I want to talk about family. This desire was inspired by a multitude of things over the past week or so, most recently as this evening – but I don’t want to spoil a certain film that’s coming out this Friday, Sept 27th so I will choose my words wisely.
Coincidently, this Friday is not only the wide-release date for Ron Howard’s RUSH, but it is also my birthday.
(I apologize if this goes in a few directions, but that’s kind of how my mind is operating this week so I’m just going to embrace it rather than attempt to control it. Trust me, we’ll make all the connections on the way to my point.)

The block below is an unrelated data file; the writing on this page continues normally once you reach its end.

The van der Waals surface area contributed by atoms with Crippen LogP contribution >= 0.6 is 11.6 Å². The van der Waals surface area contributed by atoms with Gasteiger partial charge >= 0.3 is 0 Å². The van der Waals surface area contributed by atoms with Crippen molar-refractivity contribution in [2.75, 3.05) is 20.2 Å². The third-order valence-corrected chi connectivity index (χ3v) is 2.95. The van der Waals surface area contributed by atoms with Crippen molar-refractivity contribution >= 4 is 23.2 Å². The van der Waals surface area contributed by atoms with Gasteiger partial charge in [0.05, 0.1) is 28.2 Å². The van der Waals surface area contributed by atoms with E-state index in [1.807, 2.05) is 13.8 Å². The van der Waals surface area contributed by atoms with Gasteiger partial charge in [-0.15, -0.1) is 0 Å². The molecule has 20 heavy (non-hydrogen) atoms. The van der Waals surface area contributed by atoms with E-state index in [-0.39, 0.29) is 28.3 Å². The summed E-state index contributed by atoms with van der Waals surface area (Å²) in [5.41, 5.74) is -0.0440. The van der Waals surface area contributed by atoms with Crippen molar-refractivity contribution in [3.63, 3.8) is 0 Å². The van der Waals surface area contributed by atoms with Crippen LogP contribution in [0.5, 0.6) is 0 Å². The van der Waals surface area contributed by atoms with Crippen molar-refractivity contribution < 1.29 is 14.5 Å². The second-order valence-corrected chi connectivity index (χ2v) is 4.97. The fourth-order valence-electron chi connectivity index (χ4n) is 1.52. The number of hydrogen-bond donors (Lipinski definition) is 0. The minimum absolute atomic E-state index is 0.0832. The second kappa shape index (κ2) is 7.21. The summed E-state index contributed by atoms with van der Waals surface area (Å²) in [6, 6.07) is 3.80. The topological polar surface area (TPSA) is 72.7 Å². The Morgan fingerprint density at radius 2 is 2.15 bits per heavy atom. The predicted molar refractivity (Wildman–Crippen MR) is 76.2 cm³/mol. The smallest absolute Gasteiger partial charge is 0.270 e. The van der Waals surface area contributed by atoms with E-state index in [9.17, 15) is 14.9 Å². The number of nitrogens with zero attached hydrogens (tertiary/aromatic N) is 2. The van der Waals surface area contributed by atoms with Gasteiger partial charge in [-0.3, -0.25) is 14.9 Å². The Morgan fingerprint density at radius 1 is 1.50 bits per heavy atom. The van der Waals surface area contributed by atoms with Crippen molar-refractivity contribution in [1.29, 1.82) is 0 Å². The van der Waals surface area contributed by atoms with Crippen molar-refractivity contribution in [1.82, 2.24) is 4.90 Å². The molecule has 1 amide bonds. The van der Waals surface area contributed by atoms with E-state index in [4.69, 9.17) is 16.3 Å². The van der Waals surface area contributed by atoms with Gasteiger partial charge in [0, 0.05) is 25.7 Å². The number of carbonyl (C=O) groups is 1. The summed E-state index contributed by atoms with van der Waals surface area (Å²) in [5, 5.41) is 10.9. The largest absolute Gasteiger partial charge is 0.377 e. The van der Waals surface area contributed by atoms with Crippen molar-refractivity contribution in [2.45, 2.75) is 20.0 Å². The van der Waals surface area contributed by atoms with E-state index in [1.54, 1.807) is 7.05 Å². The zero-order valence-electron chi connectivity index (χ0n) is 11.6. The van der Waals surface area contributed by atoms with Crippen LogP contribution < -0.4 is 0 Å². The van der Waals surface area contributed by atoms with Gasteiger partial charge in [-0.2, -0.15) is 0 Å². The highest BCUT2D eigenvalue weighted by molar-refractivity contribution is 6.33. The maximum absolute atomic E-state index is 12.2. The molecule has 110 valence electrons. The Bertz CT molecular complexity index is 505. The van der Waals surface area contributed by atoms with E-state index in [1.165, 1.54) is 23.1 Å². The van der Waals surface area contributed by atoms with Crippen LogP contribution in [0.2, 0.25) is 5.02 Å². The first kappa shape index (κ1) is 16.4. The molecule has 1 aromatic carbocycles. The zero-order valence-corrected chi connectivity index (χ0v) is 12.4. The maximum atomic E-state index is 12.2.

Back to birthdays… personally, I’ve never understood why people tend to loathe or fear birthdays after a certain age… I mean, last I checked, the more birthdays you celebrate, the longer you live. But I guess there are individuals who deem getting older a curse or an obligatory commitment, rather than a blessing. I guess maybe I can understand where they’re coming from, but… oh who am I kidding, I have never understood that mentality and I doubt I ever will. I may have a different perspective about life than a lot of 30 year olds. But that’s because mine was nearly taken from me at the age of 16 when I was diagnosed with Leukemia. I am not getting into the details of my struggle right now, nor will I spoil a pivotal sequence of scenes in RUSH for you, (which I was lucky enough to view in an advance screening this week) but I will tell you that Niki Lauda’s will to live and determination to get back in that car after a horrifying and seemingly debilitating accident was nothing short of extraordinary… mixed with a tad bit of crazy and topped off with fierce drive (pun intended). I related to that – when I was ill, I pushed myself to get better for those two and a half years of hospital stays and chemotherapy treatments. I refused to fall back in high school or put off the start to my college career. I pushed myself to fight past the anger and frustration with my own body as I literally took one step at a time in rehabilitation, attempting to regain muscle mass and learn to walk again after drugs that saved my life, also destroyed my body. I felt for Niki in those scenes and I think you will too. Even if you haven’t had the firsthand experience of consciously fighting for your life, you can absolutely find empathy for this man and what he did in order to get back to doing what he loved… if for no other reason than the exquisite direction of Ron Howard.